California is going through what's called a UME right now. Hundreds of sea lions are washing up emaciated, and SeaWorld and other facilities are stepping in to care and reintroduce those animals to the wild.
GINGRICH: And let me just say about the females who are dying during the process of reproduction. I suspect if you looked at the mortality rate for younger killer whales in the wild, it is significantly higher than it would be at a place in SeaWorld, for a variety of different reasons. It's the nature of life in the wild that it's very dangerous.
JONES: Well, hold on a second. We're going to come right back. We are not finished talking. We are, though, going to see if we can have a "Ceasefire," and see if there's anything we can all agree on.
And we also want you to go to our home page and to weigh in our "Fireback" question: "Would you take your kids to SeaWorld?" Tweet yes or now using #CROSSFIRE. We're going to have the results after this break.
JONES: We're back with Tim Zimmerman and with Greg Stafford. Now, we're going to call a "Ceasefire." Is there anything that you two can actually agree on?
ZIMMERMAN: I would just say if killer whales are to be kept in captivity -- I don't think that they should be. That creating better environments for them, creating more natural environments, and building a lot more natural history into the programs would be a step in the right direction.
STAFFORD: But I think as we learn more things, we can certainly include more information about the animals. But trainers working with positive reinforcement are working every day to make their lives better and more stimulating.
GINGRICH: Let me reinforce, I guess, what you're saying. My sense is, if you look at the best modern zoos, they've really evolved in the last 30 or 40 years. If you go look at the zoo of 40 years ago and you look at the best zoos of today, they're much more aware of the animals' psychologically, socially as well as physically. And they actually work on enhanced programs to keep them interested and to keep them busy and to give them a sense of fulfillment.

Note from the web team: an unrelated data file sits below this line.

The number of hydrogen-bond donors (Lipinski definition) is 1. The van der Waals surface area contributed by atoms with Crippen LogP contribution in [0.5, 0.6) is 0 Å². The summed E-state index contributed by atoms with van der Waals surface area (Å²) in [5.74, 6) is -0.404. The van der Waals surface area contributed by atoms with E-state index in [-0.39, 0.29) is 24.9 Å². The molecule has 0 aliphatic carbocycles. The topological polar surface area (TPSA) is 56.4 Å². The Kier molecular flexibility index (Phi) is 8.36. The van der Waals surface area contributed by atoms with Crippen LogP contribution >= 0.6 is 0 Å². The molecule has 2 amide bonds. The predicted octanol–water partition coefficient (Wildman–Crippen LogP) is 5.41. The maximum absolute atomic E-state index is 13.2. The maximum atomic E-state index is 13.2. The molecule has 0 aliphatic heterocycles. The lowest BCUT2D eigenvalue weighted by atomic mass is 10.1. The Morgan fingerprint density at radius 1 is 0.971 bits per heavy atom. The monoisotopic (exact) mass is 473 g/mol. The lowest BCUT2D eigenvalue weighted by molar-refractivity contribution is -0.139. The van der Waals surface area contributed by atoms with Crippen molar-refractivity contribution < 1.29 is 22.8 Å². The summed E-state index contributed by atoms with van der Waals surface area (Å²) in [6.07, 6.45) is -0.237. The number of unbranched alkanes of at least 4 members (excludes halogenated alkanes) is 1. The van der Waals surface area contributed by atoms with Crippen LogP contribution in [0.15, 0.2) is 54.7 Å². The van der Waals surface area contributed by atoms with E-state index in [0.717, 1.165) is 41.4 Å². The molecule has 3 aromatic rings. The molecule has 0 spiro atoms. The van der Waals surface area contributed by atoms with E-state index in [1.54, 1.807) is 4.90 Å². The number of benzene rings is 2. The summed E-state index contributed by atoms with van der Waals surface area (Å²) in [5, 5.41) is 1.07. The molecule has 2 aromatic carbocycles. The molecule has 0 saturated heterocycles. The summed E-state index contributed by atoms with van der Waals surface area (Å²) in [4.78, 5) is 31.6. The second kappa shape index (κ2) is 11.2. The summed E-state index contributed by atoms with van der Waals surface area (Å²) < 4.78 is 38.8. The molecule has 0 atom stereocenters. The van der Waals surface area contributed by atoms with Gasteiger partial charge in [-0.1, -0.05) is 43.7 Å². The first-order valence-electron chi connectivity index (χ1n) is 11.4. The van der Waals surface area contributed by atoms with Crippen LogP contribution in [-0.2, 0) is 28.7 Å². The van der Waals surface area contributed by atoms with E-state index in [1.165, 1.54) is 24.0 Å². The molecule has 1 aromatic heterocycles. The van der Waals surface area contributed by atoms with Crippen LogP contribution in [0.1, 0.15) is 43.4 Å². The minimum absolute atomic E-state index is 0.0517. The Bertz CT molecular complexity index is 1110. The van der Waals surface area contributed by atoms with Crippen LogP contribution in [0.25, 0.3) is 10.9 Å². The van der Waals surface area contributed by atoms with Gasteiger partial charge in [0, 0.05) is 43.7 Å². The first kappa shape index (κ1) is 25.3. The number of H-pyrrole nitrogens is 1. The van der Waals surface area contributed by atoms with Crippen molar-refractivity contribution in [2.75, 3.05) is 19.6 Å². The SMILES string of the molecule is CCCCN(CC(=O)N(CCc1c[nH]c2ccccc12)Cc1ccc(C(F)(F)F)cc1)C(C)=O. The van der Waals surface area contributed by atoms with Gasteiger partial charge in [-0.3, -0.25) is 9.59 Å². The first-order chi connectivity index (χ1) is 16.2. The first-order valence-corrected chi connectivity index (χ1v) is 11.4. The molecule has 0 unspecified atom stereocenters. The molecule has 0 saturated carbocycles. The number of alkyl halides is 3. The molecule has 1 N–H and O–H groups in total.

My sense is we are not as far down the road with aquariums, both in design of the actual place and in thinking it through, partly because I think we know less overall about marine mammals than we know about certain terrestrial mammals, just because of the length of time we've been studying them.
But I don't know if you would agree with that. But it seems to me, if you look at the very best of the zoos, they are really in a really different world in designing in terra facilities. That the SeaWorld of 20 years from now will probably have significantly different conditions.
STAFFORD: And also the relationship between keeper and animal is like this. It's not like this. They are participants.
GINGRICH: Right. Thanks to Tim Zimmerman and Greg Stafford. Go to Facebook or Twitter to weigh in on our "Fireback" question: "Would you take your kids to SeaWorld?" Right now, 39 percent of you say yes; 61 percent say no.
JONES: The debate is going to continue online at CNN.com/Crossfire as well as on Facebook and Twitter.
From the left, I'm Van Jones.
GINGRICH: From the right, I'm Newt Gingrich.
Join us tomorrow for another edition of CROSSFIRE. "ERIN BURNETT OUTFRONT" starts right now.